Sunday, January 1, 2017

A one day drive to Shravanabelagola - Hassan district Karnataka

The real voyage of discovery consists not in seeking new landscapes, but in having new eyes
- Marcel Pronst

I was under the impression that travelling could be an experience only if I travel solo. I was completely fascinated by the tales of solo travelling. But my trip to Shravanabelagola in Hassan at Karnataka broke that myth. 

Well! Solo travelling might work for many but for me a trip with somebody who would just like to travel can work. I have cautiously and deliberately avoided the words ‘share the same passion’. After this trip, I firmly affirm the above mentioned quotes. Travelling is not about seeking new places but new perspectives. 

When I look back, this trip proved to be the most wonderful trip ever.

The experience and that ‘so good feeling which you feel from inside’ could not have happened if I had travelled solo. The 600 steps to reach the biggest monolithic statue would have been a big hurdle if I had travelled alone. I could not have managed them by myself.

Those hours, we spent under the shade of a rock after climbing majority of the steps chatting about personal, professional and worldly things made the experience more personal. A slight breeze that blew during those hours made it more memorable.  

Neither am I against solo travelling nor am I making a sweeping generalisation. My point is : if you love travelling, grab any opportunity that come on your way. Whether it is solo or group does not make a difference. It’s all about you and your personal experience.

We travelled to Hassan from Bangalore. As it was an unexpected trip, we started off a bit late. It took around four hours to reach Hassan. Once you are out of the chaos of city traffic, the rural landscape will make your drive a pleasant experience. When you reach Shravanabelagola, you can see the statue from afar.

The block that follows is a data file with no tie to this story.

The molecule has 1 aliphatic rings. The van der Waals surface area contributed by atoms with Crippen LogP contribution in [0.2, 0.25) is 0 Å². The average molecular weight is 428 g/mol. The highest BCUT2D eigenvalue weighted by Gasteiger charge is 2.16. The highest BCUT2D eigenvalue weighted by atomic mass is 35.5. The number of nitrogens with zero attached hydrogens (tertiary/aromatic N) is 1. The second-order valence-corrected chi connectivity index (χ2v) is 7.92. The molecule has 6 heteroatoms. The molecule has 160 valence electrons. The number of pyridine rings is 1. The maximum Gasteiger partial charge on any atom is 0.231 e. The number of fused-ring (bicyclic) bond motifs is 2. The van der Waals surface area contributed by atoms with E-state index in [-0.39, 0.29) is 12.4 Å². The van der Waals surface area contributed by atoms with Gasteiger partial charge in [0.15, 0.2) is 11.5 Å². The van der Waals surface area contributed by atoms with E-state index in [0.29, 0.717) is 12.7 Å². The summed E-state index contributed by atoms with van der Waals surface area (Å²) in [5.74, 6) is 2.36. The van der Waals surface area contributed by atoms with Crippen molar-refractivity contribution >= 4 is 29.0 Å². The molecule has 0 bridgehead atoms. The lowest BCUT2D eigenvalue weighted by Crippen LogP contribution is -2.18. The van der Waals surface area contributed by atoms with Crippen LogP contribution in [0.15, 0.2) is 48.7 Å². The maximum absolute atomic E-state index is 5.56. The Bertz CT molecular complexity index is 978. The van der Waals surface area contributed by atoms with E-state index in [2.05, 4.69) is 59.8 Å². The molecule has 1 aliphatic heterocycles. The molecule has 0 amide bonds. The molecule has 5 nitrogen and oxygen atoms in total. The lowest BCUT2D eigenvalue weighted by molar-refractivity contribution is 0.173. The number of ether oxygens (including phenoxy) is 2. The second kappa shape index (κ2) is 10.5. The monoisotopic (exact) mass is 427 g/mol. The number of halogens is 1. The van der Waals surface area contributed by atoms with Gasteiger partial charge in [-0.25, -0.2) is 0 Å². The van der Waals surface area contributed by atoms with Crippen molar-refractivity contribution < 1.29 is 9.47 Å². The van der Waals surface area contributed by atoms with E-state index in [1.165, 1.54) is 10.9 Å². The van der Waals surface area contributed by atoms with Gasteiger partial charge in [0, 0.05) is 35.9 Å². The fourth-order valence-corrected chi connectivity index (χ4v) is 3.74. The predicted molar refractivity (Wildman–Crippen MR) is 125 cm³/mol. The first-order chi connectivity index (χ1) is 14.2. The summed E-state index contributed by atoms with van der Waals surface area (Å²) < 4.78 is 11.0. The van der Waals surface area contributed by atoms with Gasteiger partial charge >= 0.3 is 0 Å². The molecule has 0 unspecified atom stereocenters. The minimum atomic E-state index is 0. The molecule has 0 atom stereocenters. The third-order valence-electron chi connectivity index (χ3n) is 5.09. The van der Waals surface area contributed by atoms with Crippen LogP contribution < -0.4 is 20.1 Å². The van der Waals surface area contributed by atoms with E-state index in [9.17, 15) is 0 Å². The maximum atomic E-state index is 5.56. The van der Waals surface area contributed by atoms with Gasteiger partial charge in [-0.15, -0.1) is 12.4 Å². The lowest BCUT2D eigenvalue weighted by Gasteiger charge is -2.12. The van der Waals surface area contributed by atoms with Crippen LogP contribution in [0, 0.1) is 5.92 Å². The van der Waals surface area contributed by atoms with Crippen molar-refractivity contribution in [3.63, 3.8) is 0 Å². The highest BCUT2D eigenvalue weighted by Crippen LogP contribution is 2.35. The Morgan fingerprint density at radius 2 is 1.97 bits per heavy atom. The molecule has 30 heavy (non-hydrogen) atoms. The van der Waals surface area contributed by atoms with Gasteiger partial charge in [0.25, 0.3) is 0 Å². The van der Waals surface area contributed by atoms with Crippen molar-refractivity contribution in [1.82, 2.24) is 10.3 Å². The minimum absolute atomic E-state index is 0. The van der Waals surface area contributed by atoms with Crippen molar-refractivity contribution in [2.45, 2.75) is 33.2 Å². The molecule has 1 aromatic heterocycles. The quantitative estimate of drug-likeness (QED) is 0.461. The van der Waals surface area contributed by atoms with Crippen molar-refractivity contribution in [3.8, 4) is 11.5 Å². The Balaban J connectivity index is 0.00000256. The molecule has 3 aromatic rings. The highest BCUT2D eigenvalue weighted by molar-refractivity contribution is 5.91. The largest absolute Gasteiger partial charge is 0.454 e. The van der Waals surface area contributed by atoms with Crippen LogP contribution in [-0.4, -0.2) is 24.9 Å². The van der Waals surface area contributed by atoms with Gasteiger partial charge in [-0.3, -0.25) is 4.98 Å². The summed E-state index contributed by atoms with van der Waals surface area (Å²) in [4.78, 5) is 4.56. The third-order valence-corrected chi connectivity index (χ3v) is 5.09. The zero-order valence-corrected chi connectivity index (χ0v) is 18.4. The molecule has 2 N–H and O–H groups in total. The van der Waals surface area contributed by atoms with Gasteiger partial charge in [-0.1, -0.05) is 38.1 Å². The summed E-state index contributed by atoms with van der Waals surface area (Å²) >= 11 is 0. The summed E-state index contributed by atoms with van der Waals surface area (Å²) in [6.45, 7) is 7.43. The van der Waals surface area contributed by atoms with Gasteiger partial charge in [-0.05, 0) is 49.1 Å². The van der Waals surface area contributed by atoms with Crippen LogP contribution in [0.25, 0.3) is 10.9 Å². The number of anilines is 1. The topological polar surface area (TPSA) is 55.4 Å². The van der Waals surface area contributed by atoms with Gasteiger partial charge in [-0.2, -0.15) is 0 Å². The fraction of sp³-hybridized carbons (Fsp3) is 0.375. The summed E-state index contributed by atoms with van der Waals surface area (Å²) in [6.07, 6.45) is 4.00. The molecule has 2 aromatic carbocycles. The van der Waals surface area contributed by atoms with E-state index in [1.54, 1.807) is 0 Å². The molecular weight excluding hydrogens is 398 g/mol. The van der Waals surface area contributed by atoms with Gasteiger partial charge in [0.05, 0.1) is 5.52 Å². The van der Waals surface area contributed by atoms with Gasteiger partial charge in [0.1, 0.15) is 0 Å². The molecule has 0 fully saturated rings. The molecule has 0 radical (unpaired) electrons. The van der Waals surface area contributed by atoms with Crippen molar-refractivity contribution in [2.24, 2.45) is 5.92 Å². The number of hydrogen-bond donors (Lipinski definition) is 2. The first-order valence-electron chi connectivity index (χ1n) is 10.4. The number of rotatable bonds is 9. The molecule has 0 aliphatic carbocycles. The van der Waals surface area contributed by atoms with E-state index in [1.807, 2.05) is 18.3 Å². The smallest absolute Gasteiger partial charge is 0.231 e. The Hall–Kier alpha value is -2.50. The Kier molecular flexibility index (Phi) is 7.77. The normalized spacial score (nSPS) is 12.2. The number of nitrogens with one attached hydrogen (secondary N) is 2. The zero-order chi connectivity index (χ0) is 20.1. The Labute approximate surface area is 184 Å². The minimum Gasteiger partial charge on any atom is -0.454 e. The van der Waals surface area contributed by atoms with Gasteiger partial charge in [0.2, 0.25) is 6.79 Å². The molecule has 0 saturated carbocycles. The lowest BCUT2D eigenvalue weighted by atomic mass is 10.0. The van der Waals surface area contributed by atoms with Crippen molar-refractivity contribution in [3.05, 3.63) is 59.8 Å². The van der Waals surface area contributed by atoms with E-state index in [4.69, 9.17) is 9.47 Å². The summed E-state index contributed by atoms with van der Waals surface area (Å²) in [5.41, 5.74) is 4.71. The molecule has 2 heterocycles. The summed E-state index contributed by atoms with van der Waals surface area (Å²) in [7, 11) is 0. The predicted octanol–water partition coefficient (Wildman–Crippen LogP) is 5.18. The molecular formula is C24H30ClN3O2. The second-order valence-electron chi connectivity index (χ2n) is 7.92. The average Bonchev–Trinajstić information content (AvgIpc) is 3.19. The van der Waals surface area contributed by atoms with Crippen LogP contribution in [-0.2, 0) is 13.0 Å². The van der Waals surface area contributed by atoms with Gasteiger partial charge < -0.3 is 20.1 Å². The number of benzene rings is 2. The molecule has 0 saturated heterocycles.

As I am a person who do not love being amidst a crowd, the month of September proved to be the right time. 

At the entrance, I saw her.

As footwear are not allowed, you can buy socks from the local vendors for Rs 60. After the visit, most of us discarded them in a dust bin kept there.

If you think you cannot handle the steps, there is chair - carrier like a palanquin.The views are different and mesmrrizing after climbing each steps. It’s all about rocks.

This white pond and the view is majestic. 

When you think that you have finished the Herculean task of climbing the steps, this appears. You can sit for a while here and start the next phase of climbing.There is no doubt that you will get thirsty after climbing all those steps. There are big tanks set up for drinking water.

Now let's get some facts about the statue ( I have taken them from wikipedia )

 * The 58 feet tall statue of Jain deity Gomateshwara is the tallest monolithic statue in the world.

* Shravanabelagola has two hills Chandragiri and Vindhyagiri. The statue is located on the Vindhyagiri.

* The statue is one of the most important thirthas ( pilgrimage destinations ) in Jainism.

* The base of the statue has an inscriptions in Devnagari script, dating from 981 AD. The inscription praises the king who funded the effort and his general, Chavundaraya, who erected the statue for his mother.

* Every 12 years, thousands of devotees come here to perform the Mahamastakabhisheka, a spectacular ceremony in which the statue is anointed with water, turmeric, rice flour, sugar cane juice, sandalwood paste, saffron, and gold and silver flowers.

*The next Mahamastakabhisheka will be held in 2018. 

*It is called 'Statue of Gommateshvara' by Kannadigas, but the Jains refer to the same as "Bahubali".

24 Thirthankara's are kept in individual rooms in a circled roof around the statue.

Some inside views of the temple.